Some of my 2015 bimonthly* reading round-ups got a tad lengthy, so I figured monthly updates were the way to go in 2016.
*Also, can we also talk about how the bi- prefix is friggin’ confusing? Is it twice a month? Or is it every other month? GRAMMAR, I TRUSTED YOU.
The Blind Side: Evolution of a Game, by Michael Lewis
I’ve been meaning to read this one for a few years, being a fan of the movie version and of Lewis’ book (and movie) Moneyball. I don’t know what sorcery Michael Lewis possesses, but that man writes the most compelling non-fiction I’ve ever read (outside of memoirs, of course). The Blind Side is a lot more narrative driven than Moneyball, but it’s still got a healthy dose of research and statistics. The crux of the book is the rise of the left tackle as arguably the most important position in football, Michael Oher’s personal rise, and how they intersected at exactly the right moment. If you like football, “rags to riches” narratives (patronizing description withstanding), statistical research, or a combination of the three especially, this is the book for you.
Fates and Furies, by Lauren Groff
Was this on every “Best of 2015” list? Yes. Did I like it? Not particularly.
The book follows young couple Lotto and Mathilde as they navigate the years of their marriage. The first half of the book is structured around Lotto’s perspective and backstory (Fates) and the second half is structured around Mathilde’s (Furies). They struggle with Lotto’s initial aimlessness and later success, their lack of children, and familial strife.
Both are incredibly complicated, emotionally stunted characters…and I liked neither of them. The moral system of this book was so foreign to me, and it was a struggle to wring some sympathy out of my heart.
The plot was definitely fresh in many respects, at least to my literary background, and some of the prose was quite pretty, but overall it just did not hit the mark for me.
Star Wars: Before the Awakening, by Greg Rucka
In case you haven’t encountered me since Dec. 17, let me fill you in: I have seen The Force Awakens four times, and the number’s only that low because movie tickets are more expensive than gold at this point. I really, really, really like Star Wars, you guys.
Hence, buying the prequel novel was essentially a forgone conclusion (also, Target is dangerous).
The book is split into three parts, one for each of the members of the “new trio”: Finn, Rey, and Poe. Each character is given a more fleshed-out background (but not spoiling any mysteries set up in the movie), and Poe’s in particular gives a bit more information on the history of the Resistance and First Order. It’s not a groundbreaking piece of literature by any means, but if you’re like me and just really love Star Wars and will read anything that provides more information about Star Wars, you’ll enjoy it.
The Nightingale, by Kristin Hannah
It only took me nine days to leap back into my tried-and-true favorite genre. I’m just a sucker for WWII historical fiction.
This novel follows two French sisters, Vianne and Isabelle, as they navigate their lives during the German occupation of France. While older sister Vianne must maintain the family home and keep her daughter safe, Isabelle sets out to help the resistance movement in any way she can. Vianne believes Isabelle is being reckless, while Isabelle considers Vianne to be kowtowing to the enemy. As each of their lives becomes increasingly dangerous, with death constantly a looming shadow, they survive in the only ways they know how.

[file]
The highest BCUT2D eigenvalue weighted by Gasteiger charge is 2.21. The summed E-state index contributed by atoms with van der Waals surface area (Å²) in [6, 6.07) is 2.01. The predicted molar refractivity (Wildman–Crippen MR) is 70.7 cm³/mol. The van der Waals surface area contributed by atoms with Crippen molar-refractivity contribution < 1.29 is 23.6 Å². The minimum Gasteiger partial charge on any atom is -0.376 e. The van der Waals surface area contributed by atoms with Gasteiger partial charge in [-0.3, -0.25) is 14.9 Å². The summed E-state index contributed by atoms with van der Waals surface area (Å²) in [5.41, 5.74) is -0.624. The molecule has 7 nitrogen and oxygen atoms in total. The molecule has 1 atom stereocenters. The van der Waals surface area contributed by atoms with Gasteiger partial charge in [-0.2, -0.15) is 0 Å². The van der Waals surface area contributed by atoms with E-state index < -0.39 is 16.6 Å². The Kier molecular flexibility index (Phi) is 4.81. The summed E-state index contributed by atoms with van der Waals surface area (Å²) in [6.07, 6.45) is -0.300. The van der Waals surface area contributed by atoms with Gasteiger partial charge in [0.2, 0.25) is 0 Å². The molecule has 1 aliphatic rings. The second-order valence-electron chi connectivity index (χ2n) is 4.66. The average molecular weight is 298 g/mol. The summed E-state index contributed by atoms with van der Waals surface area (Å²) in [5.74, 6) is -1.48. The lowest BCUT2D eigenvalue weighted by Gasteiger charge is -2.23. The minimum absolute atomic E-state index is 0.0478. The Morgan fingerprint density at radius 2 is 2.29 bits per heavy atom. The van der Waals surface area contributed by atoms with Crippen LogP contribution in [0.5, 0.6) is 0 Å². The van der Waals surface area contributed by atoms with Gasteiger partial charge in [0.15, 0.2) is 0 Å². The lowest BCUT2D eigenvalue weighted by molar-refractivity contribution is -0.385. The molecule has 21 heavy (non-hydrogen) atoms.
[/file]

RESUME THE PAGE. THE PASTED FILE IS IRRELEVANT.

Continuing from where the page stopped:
I really enjoyed the overall story and themes of this novel, and the writing was truly lovely, though there were some bits that dragged slightly. The only thing that really rang false to me was the love story of one of the sisters; it felt misplaced and rushed, and after a while I began to skim those (thankfully intermittent) portions of the book. I always leave WWII historical fiction with a heavy sadness, but that’s to be expected from dwelling in such a harsh period.
The Wrath and the Dawn, by Renee Ahdieh
First of all, let’s talk about the cover of this one. What a beauty.
This is a YA retelling of Arabian Nights, centered on Shahrzad, the newest bride of Khalid, the Caliph of Khorasan. Each evening, the Caliph has taken a bride. Each dawn, the bride is executed. There is no explanation as to why. When Shahrzad’s best friend is made a victim of this system, she vows to exact revenge on Khalid. Through artful storytelling, she manage to survive her first wedded night, and the next, and the next, discovering each day that the man she thought a monster may not be what she was told.
When I was able to suspend my newfound cynicism when reading YA, I really, really enjoyed this book. The setting was lush and a welcome respite from the hundreds of high school-based YA novels out there. The mystery was intriguing, and my reading sped along at a nice clip. The ending left me excitedly awaiting the second in the duology, The Rose and the Dagger, set to be published in May of this year.
Unfortunately, the YA of it all did chafe me a bit, especially with 16-year-old Shahrzad being somewhat of a stereotypical “sassy, highly-skilled, ultra-beautiful” YA heroine. There’s a love triangle going on, too, which I understand the point of, but I’m just so exhausted with the theme. Alas. Still, if you’re looking for a more unique YA novel, I would definitely recommend this one.
Favorite book this month: The Wrath and the Dawn. Even though The Blind Side got a slightly higher star rating, TWatD really grabbed me by its conclusion.
Most likely to re-read: The Wrath and the Dawn
Most likely to recommend: The Nightingale and The Wrath and the Dawn
As always, I’m happy to share/swap recommendations.
Support your libraries, and keep reading, y’all.